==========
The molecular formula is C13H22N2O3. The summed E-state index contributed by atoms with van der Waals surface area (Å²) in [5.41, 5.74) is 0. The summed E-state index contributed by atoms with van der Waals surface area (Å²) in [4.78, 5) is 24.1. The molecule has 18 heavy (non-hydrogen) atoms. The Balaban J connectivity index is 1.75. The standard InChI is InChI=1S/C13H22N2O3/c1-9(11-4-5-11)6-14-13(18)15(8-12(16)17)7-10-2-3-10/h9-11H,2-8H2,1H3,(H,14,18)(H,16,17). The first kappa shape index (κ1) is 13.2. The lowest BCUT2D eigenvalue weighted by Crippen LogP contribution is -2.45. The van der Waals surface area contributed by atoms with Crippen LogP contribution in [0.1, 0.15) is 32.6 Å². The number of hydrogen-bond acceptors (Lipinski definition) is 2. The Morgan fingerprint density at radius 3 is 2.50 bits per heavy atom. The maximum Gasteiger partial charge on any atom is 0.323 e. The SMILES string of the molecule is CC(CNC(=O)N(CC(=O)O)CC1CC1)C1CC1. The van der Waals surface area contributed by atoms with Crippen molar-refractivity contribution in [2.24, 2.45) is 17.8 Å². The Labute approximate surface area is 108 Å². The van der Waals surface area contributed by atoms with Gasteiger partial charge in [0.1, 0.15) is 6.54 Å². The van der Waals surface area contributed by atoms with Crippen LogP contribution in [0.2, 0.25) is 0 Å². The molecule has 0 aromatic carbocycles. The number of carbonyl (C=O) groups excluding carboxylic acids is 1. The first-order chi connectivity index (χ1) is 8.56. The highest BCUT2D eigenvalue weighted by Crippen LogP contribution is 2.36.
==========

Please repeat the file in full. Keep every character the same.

The molecular formula is C13H22N2O3. The summed E-state index contributed by atoms with van der Waals surface area (Å²) in [5.41, 5.74) is 0. The summed E-state index contributed by atoms with van der Waals surface area (Å²) in [4.78, 5) is 24.1. The molecule has 18 heavy (non-hydrogen) atoms. The Balaban J connectivity index is 1.75. The standard InChI is InChI=1S/C13H22N2O3/c1-9(11-4-5-11)6-14-13(18)15(8-12(16)17)7-10-2-3-10/h9-11H,2-8H2,1H3,(H,14,18)(H,16,17). The first kappa shape index (κ1) is 13.2. The lowest BCUT2D eigenvalue weighted by Crippen LogP contribution is -2.45. The van der Waals surface area contributed by atoms with Crippen LogP contribution in [0.1, 0.15) is 32.6 Å². The number of hydrogen-bond acceptors (Lipinski definition) is 2. The Morgan fingerprint density at radius 3 is 2.50 bits per heavy atom. The maximum Gasteiger partial charge on any atom is 0.323 e. The SMILES string of the molecule is CC(CNC(=O)N(CC(=O)O)CC1CC1)C1CC1. The van der Waals surface area contributed by atoms with Crippen molar-refractivity contribution in [2.24, 2.45) is 17.8 Å². The Labute approximate surface area is 108 Å². The van der Waals surface area contributed by atoms with Gasteiger partial charge in [0.1, 0.15) is 6.54 Å². The van der Waals surface area contributed by atoms with Crippen LogP contribution in [0.2, 0.25) is 0 Å². The molecule has 0 aromatic carbocycles. The number of carbonyl (C=O) groups excluding carboxylic acids is 1. The first-order chi connectivity index (χ1) is 8.56. The highest BCUT2D eigenvalue weighted by Crippen LogP contribution is 2.36.